What Are the Myths of Babylon? - Definition & Significance

An error occurred trying to load this video.

Try refreshing the page, or contact customer support.

Coming up next: The Epic of Gilgamesh

You're on a roll. Keep up the good work!

Take Quiz Watch Next Lesson
Your next lesson will play in 10 seconds
  • 0:01 Dating of Myth
  • 0:59 Apsu & Tiamat
  • 2:35 Marduk vs. Tiamat
  • 4:19 Humans Created
  • 5:43 Lesson Summary
Add to Add to Add to

Want to watch this again later?

Log in or sign up to add this lesson to a Custom Course.

Login or Sign up

Lesson Transcript
Instructor: Jessica Whittemore

Jessica has taught junior high history and college seminar courses. She has a master's degree in education.

This lesson will explore the creation myth of ancient Babylon as compiled in the Enuma Elish. In doing this, it will highlight the Babylonian belief in Marduk as the supreme being and the creation of humans to serve him.

Dating of Myth

Like most cultures, the Babylonians of Mesopotamia had their own creation myth. Believed to be written sometime between 1900 and 1500 BCE, with many linking it to the rule of King Hammurabi, the creation myth is compiled in the writings of the Enuma Elish. Although there is some disagreement concerning the dating and authenticity of all the text, one thing is rather certain. The Babylonian's creation myth, like their culture, was full of violence and the fight for power.

As we go over this creation myth, the characters and the names can get a bit confusing, so we'll just focus on the main players. While doing so, there are two themes to remember, which give us a glimpse into Babylonian life. First, Marduk was the Babylonian's supreme god. Second, humans were created to serve Marduk and the other lesser gods.

Now onto the myth.

Apsu and Tiamat

In the beginning, there was water - no mountains, no meadows, no firm ground, just water.

Within these waters, there were gods who sort of existed together as one. Eventually two of these gods, Apsu and Tiamat, came together and produced offspring. Like most kids do, Apsu and Tiamat's offspring started getting pretty noisy, and this made it hard for Apsu, the dad figure, to get his sleep. Becoming impatient, and maybe grouchy from lack of sleep, Apsu went to Tiamat and suggested they kill their unruly children.

Not surprisingly, Tiamat, playing the mom figure, got pretty angry with this murderous suggestion and put the kybosh on her husband's plans. However, really missing his sleep, Apsu decided to kill the kids anyway. Unfortunately for Apsu, some of the young gods became privy to his plans before he could carry them out.

Although some were frightened into silence, all were not so easily intimidated. When Ea, one of the noisy offspring, heard of Apsu's plan, he decided to hatch his own murderous coup. Turning from prey to predator, Ea struck first. He murdered Apsu and took his crown.

With this, we come to the most supreme of all Babylonian gods; for it was here, that Ea fathered Marduk, the four-eared, four-eyed god. It was Marduk who would save his father, Ea, from the consequences of killing Apsu.

Now, back to our tale of treachery and murder.

Marduk Versus Tiamat

When Tiamat's husband was killed by Ea, she and the other gods retaliated in anger. Enraged, she granted magical powers to another god named Kingu and sent him, along with a host of monsters and dragons, to avenge her husband's death.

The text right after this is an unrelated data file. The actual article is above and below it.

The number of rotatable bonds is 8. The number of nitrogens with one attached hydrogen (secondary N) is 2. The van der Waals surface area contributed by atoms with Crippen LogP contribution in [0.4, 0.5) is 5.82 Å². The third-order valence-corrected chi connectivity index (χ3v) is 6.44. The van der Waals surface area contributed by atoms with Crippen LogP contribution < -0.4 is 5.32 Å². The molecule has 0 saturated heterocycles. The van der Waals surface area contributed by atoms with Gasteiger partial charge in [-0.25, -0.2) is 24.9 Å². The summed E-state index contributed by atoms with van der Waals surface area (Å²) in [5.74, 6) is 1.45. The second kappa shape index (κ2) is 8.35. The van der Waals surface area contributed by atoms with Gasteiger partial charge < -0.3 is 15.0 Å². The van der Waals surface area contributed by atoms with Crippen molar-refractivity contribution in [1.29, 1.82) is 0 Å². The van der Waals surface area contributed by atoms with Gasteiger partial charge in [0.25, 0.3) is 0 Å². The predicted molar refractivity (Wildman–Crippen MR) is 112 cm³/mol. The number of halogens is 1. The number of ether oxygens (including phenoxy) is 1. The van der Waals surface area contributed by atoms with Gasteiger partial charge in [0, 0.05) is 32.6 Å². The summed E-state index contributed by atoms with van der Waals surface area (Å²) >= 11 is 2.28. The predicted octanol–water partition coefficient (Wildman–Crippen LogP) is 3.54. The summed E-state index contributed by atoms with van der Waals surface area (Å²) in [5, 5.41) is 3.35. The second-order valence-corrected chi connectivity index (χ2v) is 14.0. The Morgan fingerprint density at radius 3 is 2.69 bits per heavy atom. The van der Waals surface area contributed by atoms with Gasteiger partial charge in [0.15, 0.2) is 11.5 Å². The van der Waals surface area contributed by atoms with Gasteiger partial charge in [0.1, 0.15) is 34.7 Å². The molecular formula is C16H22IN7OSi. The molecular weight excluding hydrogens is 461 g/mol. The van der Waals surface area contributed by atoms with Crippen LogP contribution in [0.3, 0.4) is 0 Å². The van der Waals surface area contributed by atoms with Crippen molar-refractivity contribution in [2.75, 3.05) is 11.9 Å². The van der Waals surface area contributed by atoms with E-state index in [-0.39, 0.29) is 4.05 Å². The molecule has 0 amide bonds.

Knowing this force was coming for him, Ea turned to his son Marduk for help. Marduk was happy to defend his father, but he required payment of sorts for his service. When he defeated Tiamat and her army of creatures, he wanted supreme reign over all the other gods. Greatly fearing the armies of Tiamat, Ea agreed to Marduk's terms.

Fanned on by his chance for ultimate power, Marduk went to battle. When he finally faced his adversary, he used his powers to conjure up a devastating tempest. As thunder and lightning rolled, Tiamat's armies were sent into confusion. With this, only Tiamat herself stood to face Marduk.

In a scene that'd be great on the big screen, Tiamat and Marduk began their fight. Trading the advantage back and forth, Marduk was eventually able to capture his adversary in his nets. However, when he came too close to his prey, the entangled Tiamat opened her mouth and actually tried to eat him!

However, this proved her undoing as Marduk used his powers to his ultimate advantage. Seeing her huge mouth open and moving in for the kill, Marduk filled it with wind. With her mouth full and forced open by his gusts, Marduk shot an arrow down her throat and right to her heart. With this, the mighty Tiamat was vanquished, and Marduk was ready to take his place as the supreme God.

To unlock this lesson you must be a Study.com Member.
Create your account

Register for a free trial

Are you a student or a teacher?

Unlock Your Education

See for yourself why 30 million people use Study.com

Become a Study.com member and start learning now.
Become a Member  Back
What teachers are saying about Study.com
Free 5-day trial

Earning College Credit

Did you know… We have over 160 college courses that prepare you to earn credit by exam that is accepted by over 1,500 colleges and universities. You can test out of the first two years of college and save thousands off your degree. Anyone can earn credit-by-exam regardless of age or education level.

To learn more, visit our Earning Credit Page

Transferring credit to the school of your choice

Not sure what college you want to attend yet? Study.com has thousands of articles about every imaginable degree, area of study and career path that can help you find the school that's right for you.

Create an account to start this course today
Try it free for 5 days!
Create an account